Although the petition must be dismissed for the procedural grounds discussed above, respondent’s decision to exclude the student as a non-resident of the district is supported by the record.  Education Law §3202(1) provides, in pertinent part, as follows:

A person over five and under twenty-one years of age who has not received a high school diploma is entitled to attend the public schools maintained in the district in which such person resides without the payment of tuition.

The purpose of this statute is to limit the obligation of school districts to provide tuition-free education to students whose parents or legal guardians reside within the district (Appeal of Polynice, 48 Ed Dept Rep 490, Decision No. 15,927; Appeal of Naab, 48 id. 484, Decision No. 15,924).  “Residence” for purposes of Education Law §3202 is established by one’s physical presence as an inhabitant within the district and intent to reside in the district (Longwood Cent. School Dist. v. Springs Union Free School Dist., 1 NY3d 385; Appeal of Naab, 48 Ed Dept Rep 484, Decision No. 15,924).  A child's residence is presumed to be that of his or her parents or legal guardians (Catlin v. Sobol, 155 AD2d 24, revd on other grounds, 77 NY2d 552 (1991); Appeal of Polynice, 48 Ed Dept Rep 490, Decision No. 15,927).  Custody may be legally transferred from a parent or guardian to a third party by obtaining a court order or letters of guardianship from a court of competent jurisdiction. 

A residency determination will not be set aside unless it is arbitrary and capricious (Appeal of White, 48 Ed Dept Rep 295, Decision No. 15,863; Appeal of a Student with a Disability, 48 id. 171, Decision No. 15,828).  In an appeal to the Commissioner, the petitioner has the burden of demonstrating a clear legal right to the relief requested and the burden of establishing the facts upon which petitioner seeks relief (Appeal of White, 48 Ed Dept Rep 295, Decision No. 15,863; Appeal of a Student with a Disability, 48 id. 171, Decision No. 15,828).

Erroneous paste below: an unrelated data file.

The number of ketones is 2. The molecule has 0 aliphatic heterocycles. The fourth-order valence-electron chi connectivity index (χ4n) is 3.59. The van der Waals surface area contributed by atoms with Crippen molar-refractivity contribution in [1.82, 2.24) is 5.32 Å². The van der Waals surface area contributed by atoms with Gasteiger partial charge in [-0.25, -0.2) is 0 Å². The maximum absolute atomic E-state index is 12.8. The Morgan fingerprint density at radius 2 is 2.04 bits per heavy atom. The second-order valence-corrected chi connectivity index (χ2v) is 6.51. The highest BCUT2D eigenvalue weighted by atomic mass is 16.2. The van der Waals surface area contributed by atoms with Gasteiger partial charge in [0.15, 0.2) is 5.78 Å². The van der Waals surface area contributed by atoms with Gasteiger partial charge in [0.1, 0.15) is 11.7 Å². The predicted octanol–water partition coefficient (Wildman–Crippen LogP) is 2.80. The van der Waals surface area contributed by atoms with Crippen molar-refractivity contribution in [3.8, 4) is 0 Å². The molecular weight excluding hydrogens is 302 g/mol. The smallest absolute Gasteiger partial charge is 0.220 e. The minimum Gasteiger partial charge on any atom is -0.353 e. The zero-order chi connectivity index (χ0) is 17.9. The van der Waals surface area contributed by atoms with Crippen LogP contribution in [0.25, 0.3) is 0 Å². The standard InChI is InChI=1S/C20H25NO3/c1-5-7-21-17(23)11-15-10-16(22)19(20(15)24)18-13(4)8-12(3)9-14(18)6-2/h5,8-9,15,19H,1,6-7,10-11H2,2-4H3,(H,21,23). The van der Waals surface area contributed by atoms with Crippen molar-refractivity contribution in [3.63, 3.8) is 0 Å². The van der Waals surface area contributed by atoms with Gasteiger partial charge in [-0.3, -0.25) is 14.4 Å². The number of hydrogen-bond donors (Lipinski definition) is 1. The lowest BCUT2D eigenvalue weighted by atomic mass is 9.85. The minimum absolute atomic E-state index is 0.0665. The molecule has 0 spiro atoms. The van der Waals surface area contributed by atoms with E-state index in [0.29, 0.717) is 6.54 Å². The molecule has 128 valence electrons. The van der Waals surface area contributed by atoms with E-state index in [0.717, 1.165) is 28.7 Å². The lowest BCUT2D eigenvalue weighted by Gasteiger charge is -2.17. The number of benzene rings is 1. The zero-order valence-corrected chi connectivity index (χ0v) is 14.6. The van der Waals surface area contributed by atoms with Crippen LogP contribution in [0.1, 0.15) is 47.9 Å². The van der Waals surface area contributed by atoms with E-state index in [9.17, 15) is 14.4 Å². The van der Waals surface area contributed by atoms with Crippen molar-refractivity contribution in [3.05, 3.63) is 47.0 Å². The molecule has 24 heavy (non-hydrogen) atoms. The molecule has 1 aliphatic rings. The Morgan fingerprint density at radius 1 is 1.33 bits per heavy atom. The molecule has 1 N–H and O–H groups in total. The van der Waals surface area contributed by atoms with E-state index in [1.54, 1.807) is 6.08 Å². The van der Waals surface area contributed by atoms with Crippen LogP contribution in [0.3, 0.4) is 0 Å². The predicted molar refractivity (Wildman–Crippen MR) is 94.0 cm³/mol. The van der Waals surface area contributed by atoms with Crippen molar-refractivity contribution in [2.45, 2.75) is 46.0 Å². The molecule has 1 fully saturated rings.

In this case, the district afforded petitioner ample opportunity to submit proof that he is the student’s legal guardian and that the student meets the residency requirements set forth above.  However, the evidence submitted by petitioner to the district and on appeal shows that the student moved in with petitioner solely to take advantage of the district’s schools.  Where the sole reason the child is residing with someone other than a parent or legal guardian is to take advantage of the schools of the district, the child has not established residence (Appeal of Cheng, 47 Ed Dept Rep 366, Decision No. 15,726; Appeal of Mendoza, 47 id. 285, Decision No. 15,698).  In September 2016, petitioner submitted a custodial affidavit, which stated that the student intended to reside with petitioner for one year to “attend school” and “finish senior year in N[ew] Y[ork].”  The custodial affidavit further asserted that the student was living with petitioner because she was “not happy with [the] school system” in South Carolina, and that she was “looking for [a] better education.”  Petitioner also submitted a parental affidavit to the district, which stated that the student was moving to New York to live with petitioner because she was “not happy with the school” in South Carolina and that she would be living with petitioner for one year.  Although petitioner subsequently claimed in his September 22, 2016 letter that he “inadvertently gave undue emphasis to the educational reasons” for the purported transfer of custody in his initial submission, I do not find this after-the-fact explanation persuasive.  Petitioner offered this explanation only after the district determined that the student resided with petitioner solely for educational purposes, and the record as a whole supports a finding that the student resided with petitioner solely to take advantage of respondent’s schools.  Based on this record, petitioner has not met his burden of proof that the district’s decision to exclude the student was arbitrary and capricious. 

     Although the appeal must be dismissed, I note that petitioner retains the right to reapply for admission to respondent’s schools on behalf of the student in the future, should circumstances change, and to present any new information or documentation for respondent’s consideration.

THE APPEAL IS DISMISSED.

END OF FILE

 

[1] Additionally, petitioner’s late service of the petition does not relate back to the date upon which it was received by my Office of Counsel. (cf. Appeal of R.R. and K.R., 41 Ed Dept Rep 405, Decision No. 14,726).

 

 

[2] Additionally, as respondent notes, petitioner’s original petition was not properly verified. Section 275.5 of the Commissioner's regulations requires that all pleadings in an appeal to the Commissioner be verified.  When a petition is not properly verified, the appeal must be dismissed (Appeal of D.P., 46 Ed Dept Rep 516, Decision No. 15,580; Appeal of C.S., 46 id. 260, Decision No. 15,501).  My Office of Counsel alerted petitioner of this deficiency on October 31, 2016, and petitioner corrected this procedural error in his untimely submission on November 9, 2016.